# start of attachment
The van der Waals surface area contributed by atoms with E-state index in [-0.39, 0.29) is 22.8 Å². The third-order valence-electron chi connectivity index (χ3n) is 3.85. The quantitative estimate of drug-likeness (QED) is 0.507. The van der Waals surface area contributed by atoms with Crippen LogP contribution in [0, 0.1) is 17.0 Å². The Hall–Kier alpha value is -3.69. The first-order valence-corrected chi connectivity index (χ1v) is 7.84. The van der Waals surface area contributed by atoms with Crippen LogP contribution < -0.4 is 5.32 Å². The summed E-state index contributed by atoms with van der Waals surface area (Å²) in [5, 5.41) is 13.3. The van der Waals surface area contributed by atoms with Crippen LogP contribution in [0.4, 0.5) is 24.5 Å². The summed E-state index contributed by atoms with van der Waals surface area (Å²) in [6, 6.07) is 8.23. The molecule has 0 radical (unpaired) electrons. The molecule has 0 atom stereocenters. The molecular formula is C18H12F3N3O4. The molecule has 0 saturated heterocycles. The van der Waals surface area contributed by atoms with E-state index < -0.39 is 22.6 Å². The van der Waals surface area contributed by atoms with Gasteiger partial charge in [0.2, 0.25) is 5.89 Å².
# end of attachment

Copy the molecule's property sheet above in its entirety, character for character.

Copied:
The van der Waals surface area contributed by atoms with E-state index in [-0.39, 0.29) is 22.8 Å². The third-order valence-electron chi connectivity index (χ3n) is 3.85. The quantitative estimate of drug-likeness (QED) is 0.507. The van der Waals surface area contributed by atoms with Crippen LogP contribution in [0, 0.1) is 17.0 Å². The Hall–Kier alpha value is -3.69. The first-order valence-corrected chi connectivity index (χ1v) is 7.84. The van der Waals surface area contributed by atoms with Crippen LogP contribution < -0.4 is 5.32 Å². The summed E-state index contributed by atoms with van der Waals surface area (Å²) in [5, 5.41) is 13.3. The van der Waals surface area contributed by atoms with Crippen LogP contribution in [0.4, 0.5) is 24.5 Å². The summed E-state index contributed by atoms with van der Waals surface area (Å²) in [6, 6.07) is 8.23. The molecule has 0 radical (unpaired) electrons. The molecule has 0 atom stereocenters. The molecular formula is C18H12F3N3O4. The molecule has 0 saturated heterocycles. The van der Waals surface area contributed by atoms with E-state index < -0.39 is 22.6 Å². The van der Waals surface area contributed by atoms with Gasteiger partial charge in [0.2, 0.25) is 5.89 Å².